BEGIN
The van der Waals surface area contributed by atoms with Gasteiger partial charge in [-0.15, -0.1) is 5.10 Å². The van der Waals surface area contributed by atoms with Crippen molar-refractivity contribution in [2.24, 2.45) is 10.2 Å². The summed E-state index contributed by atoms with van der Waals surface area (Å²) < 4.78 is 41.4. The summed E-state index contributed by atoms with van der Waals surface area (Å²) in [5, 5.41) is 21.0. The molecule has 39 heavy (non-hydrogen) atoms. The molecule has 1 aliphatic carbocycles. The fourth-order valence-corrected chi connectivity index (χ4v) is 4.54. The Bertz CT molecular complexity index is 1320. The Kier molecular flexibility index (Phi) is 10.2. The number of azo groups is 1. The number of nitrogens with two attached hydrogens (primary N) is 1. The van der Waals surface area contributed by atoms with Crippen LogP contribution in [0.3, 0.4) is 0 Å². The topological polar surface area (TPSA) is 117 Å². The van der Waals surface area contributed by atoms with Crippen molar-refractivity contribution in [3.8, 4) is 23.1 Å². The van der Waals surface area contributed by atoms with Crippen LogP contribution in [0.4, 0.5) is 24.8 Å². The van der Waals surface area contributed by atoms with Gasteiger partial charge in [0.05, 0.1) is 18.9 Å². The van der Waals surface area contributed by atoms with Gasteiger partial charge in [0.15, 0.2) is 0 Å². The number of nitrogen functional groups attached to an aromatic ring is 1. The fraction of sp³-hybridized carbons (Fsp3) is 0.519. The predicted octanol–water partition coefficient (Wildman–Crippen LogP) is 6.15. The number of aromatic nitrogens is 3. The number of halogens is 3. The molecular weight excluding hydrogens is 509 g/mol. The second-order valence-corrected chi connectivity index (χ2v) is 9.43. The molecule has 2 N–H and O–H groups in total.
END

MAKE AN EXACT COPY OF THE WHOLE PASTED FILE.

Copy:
The van der Waals surface area contributed by atoms with Gasteiger partial charge in [-0.15, -0.1) is 5.10 Å². The van der Waals surface area contributed by atoms with Crippen molar-refractivity contribution in [2.24, 2.45) is 10.2 Å². The summed E-state index contributed by atoms with van der Waals surface area (Å²) < 4.78 is 41.4. The summed E-state index contributed by atoms with van der Waals surface area (Å²) in [5, 5.41) is 21.0. The molecule has 39 heavy (non-hydrogen) atoms. The molecule has 1 aliphatic carbocycles. The fourth-order valence-corrected chi connectivity index (χ4v) is 4.54. The Bertz CT molecular complexity index is 1320. The Kier molecular flexibility index (Phi) is 10.2. The number of azo groups is 1. The number of nitrogens with two attached hydrogens (primary N) is 1. The van der Waals surface area contributed by atoms with Crippen LogP contribution in [0.3, 0.4) is 0 Å². The topological polar surface area (TPSA) is 117 Å². The van der Waals surface area contributed by atoms with Crippen molar-refractivity contribution in [3.8, 4) is 23.1 Å². The van der Waals surface area contributed by atoms with Crippen LogP contribution in [0.4, 0.5) is 24.8 Å². The van der Waals surface area contributed by atoms with Gasteiger partial charge in [0.05, 0.1) is 18.9 Å². The van der Waals surface area contributed by atoms with Gasteiger partial charge in [0.15, 0.2) is 0 Å². The number of nitrogen functional groups attached to an aromatic ring is 1. The fraction of sp³-hybridized carbons (Fsp3) is 0.519. The predicted octanol–water partition coefficient (Wildman–Crippen LogP) is 6.15. The number of aromatic nitrogens is 3. The number of halogens is 3. The molecular weight excluding hydrogens is 509 g/mol. The second-order valence-corrected chi connectivity index (χ2v) is 9.43. The molecule has 2 N–H and O–H groups in total.